Painful insertions

Hi. I have been reading this site for a month or so and it’s by far the most helpful source of reliable info for electrolysis I’ve ever seen.

I am female with a lot of course dark hair on my chin and neck. I had 18 months of electrolysis four years ago and it did not help. I never tweezed while undergoing electrolysis, and I never missed an appointment. It was about half an hour every week for the first few months, then every two weeks, and then every three weeks.

I’ve decided to try again with someone else. The first person I saw this time did not work out for a number of reasons. The person I am now seeing seems competent and does thermolysis with an Apilus Senior.

But the insertions of the probe are painful. I can tell when the current goes through because there is a beep. But even when the probe just enters the follicle, I feel a sharp stab. She’s not using a pedal; I hold the thing with wet towel on it. Is it possible there is a small current when she inserts it and that could account for the pain? Is painful insertions enough reason to start looking for someone else? I’m quite discouraged, as I have gone through the whole process before already. I know I have to have a very skilled electrologist this time.

Let me ask this: If your treatment times got shorter, were you seeing less hair? If so, and you stopped and then started seeing more hair, then it is quite possible that you have some condition that keeps turning hair follicles on.

Insertions are painful? Sometimes you will “feel” an insertion, after all we cannot see under the skin, but we try our best to give you the perfect insertion. Could it be possible that there is some kind of current flowing during the insertion without using the footswitch? I have wondered this myself. If there is, I do believe that some people could be sensitive enough to feel it. If there is, I do wonder if it is a form of galvanic current…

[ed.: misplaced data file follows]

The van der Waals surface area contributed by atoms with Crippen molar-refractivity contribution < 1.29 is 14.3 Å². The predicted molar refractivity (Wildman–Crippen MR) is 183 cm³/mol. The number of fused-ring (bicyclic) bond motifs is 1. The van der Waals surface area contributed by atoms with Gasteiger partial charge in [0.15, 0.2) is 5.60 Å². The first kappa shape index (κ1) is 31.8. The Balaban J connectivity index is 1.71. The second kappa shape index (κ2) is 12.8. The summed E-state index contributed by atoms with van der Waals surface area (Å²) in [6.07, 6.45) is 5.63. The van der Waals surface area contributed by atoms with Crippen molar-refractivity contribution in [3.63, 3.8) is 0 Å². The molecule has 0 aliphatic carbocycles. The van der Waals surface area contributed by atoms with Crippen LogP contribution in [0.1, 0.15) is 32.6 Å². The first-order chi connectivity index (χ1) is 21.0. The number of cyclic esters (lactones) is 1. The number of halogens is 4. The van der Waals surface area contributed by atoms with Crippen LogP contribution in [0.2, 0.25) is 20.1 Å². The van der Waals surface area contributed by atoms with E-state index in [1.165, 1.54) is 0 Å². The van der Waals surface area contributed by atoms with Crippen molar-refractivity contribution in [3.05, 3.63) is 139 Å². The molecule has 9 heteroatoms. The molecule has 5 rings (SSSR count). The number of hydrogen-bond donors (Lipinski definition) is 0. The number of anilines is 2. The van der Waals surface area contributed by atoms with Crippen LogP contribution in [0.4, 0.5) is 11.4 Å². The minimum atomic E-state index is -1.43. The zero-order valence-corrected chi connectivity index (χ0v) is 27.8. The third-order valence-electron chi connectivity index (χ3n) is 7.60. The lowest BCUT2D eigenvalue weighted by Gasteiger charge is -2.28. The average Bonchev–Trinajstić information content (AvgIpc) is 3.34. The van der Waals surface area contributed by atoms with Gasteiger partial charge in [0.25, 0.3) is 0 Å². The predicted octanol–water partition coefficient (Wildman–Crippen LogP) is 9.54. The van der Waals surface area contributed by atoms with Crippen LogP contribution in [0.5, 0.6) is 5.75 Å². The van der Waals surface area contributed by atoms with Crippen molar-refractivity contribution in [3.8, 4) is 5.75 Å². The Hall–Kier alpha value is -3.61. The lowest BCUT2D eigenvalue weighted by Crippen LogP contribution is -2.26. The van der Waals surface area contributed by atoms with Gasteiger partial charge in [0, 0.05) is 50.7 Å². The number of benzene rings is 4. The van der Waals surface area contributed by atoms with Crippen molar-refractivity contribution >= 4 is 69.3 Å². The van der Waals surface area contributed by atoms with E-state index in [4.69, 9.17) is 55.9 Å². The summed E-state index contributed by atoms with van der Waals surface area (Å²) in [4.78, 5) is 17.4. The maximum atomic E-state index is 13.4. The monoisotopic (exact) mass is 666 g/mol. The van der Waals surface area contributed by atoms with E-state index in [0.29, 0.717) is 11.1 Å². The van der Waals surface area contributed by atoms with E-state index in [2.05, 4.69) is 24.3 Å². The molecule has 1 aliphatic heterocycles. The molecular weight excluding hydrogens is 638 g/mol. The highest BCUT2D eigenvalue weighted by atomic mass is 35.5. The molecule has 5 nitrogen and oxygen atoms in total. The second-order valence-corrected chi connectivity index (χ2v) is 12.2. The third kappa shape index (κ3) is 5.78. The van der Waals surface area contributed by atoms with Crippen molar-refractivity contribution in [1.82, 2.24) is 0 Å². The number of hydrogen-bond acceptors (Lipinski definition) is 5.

Kelly, one of our contributors, has a great phrase for consumers to remember: No pain with insertion, no sensation of tweezing, and no sound of sizzling bacon. I’ll add that they might happen on rare occasions, but the electrologist had better be checking technique immediately!

Sizzling happened to me today on a client and I lowered the intensity. This was the same level I used on her last time. The hair stick melts and the hair won’t slide out. Yes, adjustments have to made. Every appointment is different when working on the same person.

Yep it happens. Excess surface moisture or higher internal hydration than the time before. Evaluate settings, needle size, and insertions.

I saw in another thread that you mentioned the three Bad Things for electrolysis, and saw that painful insertions was one of them. That’s when I thought uh-oh.

So, does it mean that the probe is not placed properly in the follicle, and it’s not going to work? I have seen this electrolygist for a month now, every week, and the insertions always hurt.

I’ve asked various doctors over the years if I have a hormonal problem. They ran blood tests and said they were normal. I don’t have classi PCOS symptoms; my cycle is regular, and I had kids in my mid-30s with no fertility problems. But I do think something about my hormones must be messed up. The chin/neck hair problem started at puberty, when I was 13.